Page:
Unfortunately, a couple of courses in early March were cancelled because of snow, but these will hopefully take place in 2014.

BASU also supported its Fastpitch Officer, David Hurley, to take the ESF Fastpitch Umpire Qualification Course last year.  David's success in passing the course, plus that of Canadian umpire Paul Mastalerz, who is prepared to umpire in Europe on GB's behalf, means that we are now much better placed to fulfil our ESF fastpitch umpire requirements.  Mike Jennings reported to the meeting that there was no chance of the BSF incurring fines in 2014 for a failure to supply umpires for ESF tournaments.

“Overall,” Chris Moon wrote in his report, “we are very pleased with the current standard of BASU umpires – although of course we will continue to strive to improve.”
 

Fastpitch Officer Report

Fastpitch umpiring in the UK took a big step forward in 2013, according to BASU Fastpitch Officer David Hurley.

David wrote: “2013 was a much different year for fastpitch umpiring.  [Former ESF Umpire-in-Chief] Marlies Struyve ran an informative fastpitch-specific course in May at Richings Park, which was attended by eight umpires, and Marlies was on hand during the first Great Britain Fastpitch League competition day to answer questions and help us work on positioning. 

“There were few problems during each GBFL game day,” David continued, “due to the short schedule and the continued good nature of the domestic fastpitch community.  All game days except for one were covered by an extremely dedicated core of umpires; there was little need for players to fill in as umpires.... Overall, the situation has improved from 2012 and, while still not the finished product, is a work in progress.”

Another non-qualification Fastpitch Umpire Course to be run by Marlies Struyve is planned for Spring 2014.

ESF Slowpitch Umpire Course

It has now been confirmed that BASU and the BSF will host an ESF Slowpitch Umpire Qualification Course in the UK from 7-11 May.  At least eight BASU umpires will attend the course, along with umpires from various European countries.  Additional places may be available for BASU umpires if needed.

The classroom and field part of the course will run from Wednesday through Friday (7-9 May) at Richings Park Sport Club, and then the trainee umpires will be assessed while calling games at the first Diamond Series tournament at Farnham Park on the weekend of 10-11 May.

The course will be based on the ESF's three-man system, and those BASU umpires planning to take the course are being advised to brush up on their three-man mechanics before it starts.  BASU plans to use some early-season tournaments to give umpires attending the course a chance to experience the system.
 

Bats and balls in 2014

BASU Training Officer Chris Moon circulated a brief paper at the meeting to update BASU members on issues regarding legal bats and balls that can be used in BSF play this year.  The paper can be read on the BSF website: http://www.britishsoftball.org/news/view/bsf-update-on-bats-and-balls-for-2014.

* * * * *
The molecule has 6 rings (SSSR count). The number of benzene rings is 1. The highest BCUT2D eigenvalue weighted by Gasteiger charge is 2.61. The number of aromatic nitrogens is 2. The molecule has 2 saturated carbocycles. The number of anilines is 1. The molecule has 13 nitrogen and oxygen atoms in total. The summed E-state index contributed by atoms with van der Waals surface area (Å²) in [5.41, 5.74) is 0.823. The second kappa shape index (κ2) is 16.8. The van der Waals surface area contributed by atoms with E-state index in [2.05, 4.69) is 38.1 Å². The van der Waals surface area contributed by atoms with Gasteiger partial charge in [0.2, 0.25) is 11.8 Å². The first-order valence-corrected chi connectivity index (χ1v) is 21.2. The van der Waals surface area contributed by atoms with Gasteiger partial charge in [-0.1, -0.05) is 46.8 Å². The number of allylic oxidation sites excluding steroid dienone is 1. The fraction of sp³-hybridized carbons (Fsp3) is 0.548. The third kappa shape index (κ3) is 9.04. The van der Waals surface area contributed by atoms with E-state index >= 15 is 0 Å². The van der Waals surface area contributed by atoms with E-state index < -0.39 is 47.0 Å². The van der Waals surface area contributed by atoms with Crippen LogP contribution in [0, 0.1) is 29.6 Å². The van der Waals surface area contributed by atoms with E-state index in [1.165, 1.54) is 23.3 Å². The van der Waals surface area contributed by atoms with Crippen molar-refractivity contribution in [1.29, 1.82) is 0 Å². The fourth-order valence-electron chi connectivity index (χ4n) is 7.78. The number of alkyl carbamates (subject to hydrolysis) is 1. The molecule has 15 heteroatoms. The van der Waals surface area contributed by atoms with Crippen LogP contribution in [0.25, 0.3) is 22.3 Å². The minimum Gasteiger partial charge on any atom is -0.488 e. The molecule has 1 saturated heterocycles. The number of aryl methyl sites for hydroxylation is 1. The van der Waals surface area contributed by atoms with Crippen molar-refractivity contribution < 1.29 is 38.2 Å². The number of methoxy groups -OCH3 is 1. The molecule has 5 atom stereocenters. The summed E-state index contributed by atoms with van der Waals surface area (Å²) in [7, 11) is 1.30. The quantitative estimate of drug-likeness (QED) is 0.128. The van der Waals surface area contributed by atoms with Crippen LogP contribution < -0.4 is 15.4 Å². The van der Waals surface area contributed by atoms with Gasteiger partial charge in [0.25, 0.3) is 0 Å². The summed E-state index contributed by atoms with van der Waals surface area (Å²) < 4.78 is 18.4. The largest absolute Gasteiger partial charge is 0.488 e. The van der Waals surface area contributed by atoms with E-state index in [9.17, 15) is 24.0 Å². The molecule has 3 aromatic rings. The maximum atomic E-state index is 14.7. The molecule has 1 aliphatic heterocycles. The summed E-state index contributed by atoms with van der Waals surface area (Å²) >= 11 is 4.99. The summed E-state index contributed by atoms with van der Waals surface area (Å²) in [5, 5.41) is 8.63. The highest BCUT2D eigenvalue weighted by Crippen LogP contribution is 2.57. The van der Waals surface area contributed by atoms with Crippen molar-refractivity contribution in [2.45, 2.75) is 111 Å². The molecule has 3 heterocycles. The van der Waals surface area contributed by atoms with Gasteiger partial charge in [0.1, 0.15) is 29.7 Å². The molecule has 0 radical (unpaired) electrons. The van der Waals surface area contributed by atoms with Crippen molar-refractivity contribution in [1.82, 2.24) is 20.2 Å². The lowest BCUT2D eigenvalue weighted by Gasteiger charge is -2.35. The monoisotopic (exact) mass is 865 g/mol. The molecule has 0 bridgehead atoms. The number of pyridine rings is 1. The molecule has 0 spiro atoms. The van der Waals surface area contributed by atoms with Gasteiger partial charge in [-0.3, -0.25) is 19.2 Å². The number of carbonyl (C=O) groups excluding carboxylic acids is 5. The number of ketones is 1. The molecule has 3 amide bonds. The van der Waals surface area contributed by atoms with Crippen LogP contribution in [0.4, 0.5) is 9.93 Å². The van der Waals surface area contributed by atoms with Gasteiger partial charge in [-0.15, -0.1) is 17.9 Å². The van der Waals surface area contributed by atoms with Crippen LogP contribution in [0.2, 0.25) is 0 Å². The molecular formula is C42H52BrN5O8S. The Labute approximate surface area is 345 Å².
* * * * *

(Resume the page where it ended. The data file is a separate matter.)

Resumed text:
Ben March from Manchester raised the issue of supposedly legal bats that have the required ASA or ISF stickers but nevertheless seem to be particularly “hot”.  Such bats could pose a danger, especially to pitchers ad inexperienced infielders.  The meeting discussed the advisability and feasibility of buying a bat compression tester, which would cost something over £500, but no decision was made.  The issue may be taken to the BSF to see if they would be prepared to share the cost.
 

Relationships with the softball community

Following the close of the formal BASU AGM, those present at the meeting spent some time discussing the question of whether BASU umpires were perceived by the softball community as too “officious” in the way they conduct themselves while calling games.

BASU Umpire-in-Chief Jes Sandhu acknowledged that British softball is a small community and that most umpires and players know each other, sometimes play with or against each other and are often friends.  When a BASU umpire goes behind the plate at a tournament, however, he or she is there to do a professional job umpiring the game, and friendships need to be set aside until after the game or the tournament is over.  If anything, Jes thought that if there was a problem, it might be due less to officiousness than over-familiarity.

In the end, the consensus seemed to be that the balance in British softball is probably just about right, and that this balance helps to maintain the friendly nature of the sport in the UK.  By comparison, relationships between players and umpires in, for example, British baseball or ESF softball are much more formal and sometimes adversarial, and as a result these games are played with a different atmosphere.

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Comments

10
Apr

Cedric McLendon 07:13

Jes

I will be coming through London (33 hour layover) on the 30th of May on my way back to Kuwait.  Looking through the BSF softball schedule online I see that there is some fastpitch going on, on the 31st.  I would push back my a day and arrive on the 30th help you out with the games on the 31st, then take my original flight to Kuwait that evening at 10:30.  What say you.  Like to have a visitor for a day?


Mac